[rumori] brazil, patents, more

From: Steev Hise (steevATdetritus.net)
Date: Mon May 07 2001 - 13:50:53 PDT

May 4, 2001


Brazilian President Defends Breaking
Of Patents to Guarantee Public Health

Associated Press

BRASILIA -- President Fernando Henrique Cardoso on Thursday defended
Brazil's policy of ignoring medical patents to guarantee public health,
intensifying a dispute with the U.S. over patent rights.

"We're not here to challenge and break patents at any price," Globo Online
agency quoted the president as saying at the inauguration of a bridge 220
miles south of Brasilia, the nation's capital. "But I want to affirm that
if it is for the health of our people, we won't hesitate [to break

The statement comes after the Bush administration released a report on
patent protections that put Brazil and several other countries on notice
that they could face U.S. trade sanctions unless they remove objectionable
trade barriers to U.S. products.

The U.S. government and many pharmaceutical companies object to
announcements by Brazil's government that it may produce generic copies of
AIDS drugs in cases where the government finds prices to be excessive.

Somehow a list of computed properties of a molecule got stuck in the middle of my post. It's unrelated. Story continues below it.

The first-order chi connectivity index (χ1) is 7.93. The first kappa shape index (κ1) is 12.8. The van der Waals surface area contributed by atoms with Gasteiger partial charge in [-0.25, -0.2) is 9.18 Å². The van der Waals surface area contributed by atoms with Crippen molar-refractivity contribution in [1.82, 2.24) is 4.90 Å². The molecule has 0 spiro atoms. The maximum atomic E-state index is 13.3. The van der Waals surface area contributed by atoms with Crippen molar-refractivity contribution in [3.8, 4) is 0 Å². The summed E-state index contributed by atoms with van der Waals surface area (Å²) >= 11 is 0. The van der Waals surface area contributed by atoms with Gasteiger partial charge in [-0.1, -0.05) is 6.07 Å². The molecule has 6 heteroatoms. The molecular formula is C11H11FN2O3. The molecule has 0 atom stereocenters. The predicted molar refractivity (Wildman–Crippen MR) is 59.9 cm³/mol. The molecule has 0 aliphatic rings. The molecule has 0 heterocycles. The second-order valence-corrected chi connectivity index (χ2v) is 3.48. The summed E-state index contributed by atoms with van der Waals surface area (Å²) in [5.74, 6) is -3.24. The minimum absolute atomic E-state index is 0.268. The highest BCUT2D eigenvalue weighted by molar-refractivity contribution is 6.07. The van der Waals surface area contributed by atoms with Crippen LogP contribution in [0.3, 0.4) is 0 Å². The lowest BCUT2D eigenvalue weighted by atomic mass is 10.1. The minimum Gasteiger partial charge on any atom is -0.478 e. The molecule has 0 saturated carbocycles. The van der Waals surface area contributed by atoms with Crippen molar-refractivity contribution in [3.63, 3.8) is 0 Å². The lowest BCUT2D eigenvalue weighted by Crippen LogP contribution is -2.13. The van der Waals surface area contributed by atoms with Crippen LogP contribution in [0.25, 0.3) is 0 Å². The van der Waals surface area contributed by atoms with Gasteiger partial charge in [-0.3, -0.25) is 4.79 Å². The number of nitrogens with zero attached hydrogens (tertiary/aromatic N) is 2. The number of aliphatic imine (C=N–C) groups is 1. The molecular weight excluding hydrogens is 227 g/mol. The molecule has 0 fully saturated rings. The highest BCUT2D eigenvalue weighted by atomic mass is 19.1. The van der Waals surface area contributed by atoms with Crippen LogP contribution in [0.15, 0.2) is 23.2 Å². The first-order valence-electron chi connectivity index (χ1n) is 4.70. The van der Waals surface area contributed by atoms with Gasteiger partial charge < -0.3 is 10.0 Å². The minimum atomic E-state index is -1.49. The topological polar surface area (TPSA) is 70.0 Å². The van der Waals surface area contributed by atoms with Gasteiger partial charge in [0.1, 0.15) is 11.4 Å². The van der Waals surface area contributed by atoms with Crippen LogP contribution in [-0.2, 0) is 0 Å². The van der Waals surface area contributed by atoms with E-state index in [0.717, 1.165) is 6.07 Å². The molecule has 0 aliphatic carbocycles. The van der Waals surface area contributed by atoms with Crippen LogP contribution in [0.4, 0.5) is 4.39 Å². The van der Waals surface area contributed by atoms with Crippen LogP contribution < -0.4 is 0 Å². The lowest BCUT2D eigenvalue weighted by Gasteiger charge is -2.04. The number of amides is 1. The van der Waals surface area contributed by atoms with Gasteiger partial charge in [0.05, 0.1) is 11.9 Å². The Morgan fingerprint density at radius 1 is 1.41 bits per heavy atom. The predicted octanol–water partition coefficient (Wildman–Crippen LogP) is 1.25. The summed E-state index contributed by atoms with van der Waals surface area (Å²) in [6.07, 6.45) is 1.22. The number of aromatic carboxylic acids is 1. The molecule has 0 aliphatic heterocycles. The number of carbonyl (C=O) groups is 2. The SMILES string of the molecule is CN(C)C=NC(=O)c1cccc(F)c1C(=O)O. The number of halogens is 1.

The U.S. has criticized parts of Brazil's patent law that call for a
compulsory licensing of patents in the case of "economic abuse of patent
rights." On Feb. 1, the U.S. asked the World Trade Organization to form a
panel to check whether Brazil's patent law discriminates against drug
imports in violation of the rights of drug companies.

"Brazil will not budge one millimeter in everything that is of interest of
our country and our people," Mr. Cardoso said.
1Brazilian Officials Lash Out at U.S. Stance on AIDS Drugs (May 3)

Paulo Teixeira, who heads Brazil's anti-AIDS program, said Wednesday his
government was "very surprised" that Mr. Bush has toughened the U.S.
position on Brazil's policy of producing cheap generic drugs.

Brazil so far has only made copies of AIDS drugs not protected by patents
in Brazil. The government has for more than four years provided an AIDS
cocktail free to anyone who needs it.

The Brazilian program -- praised by doctors as a model for developing
countries -- has reduced AIDS deaths by 50% to 70%, Mr. Teixera said.
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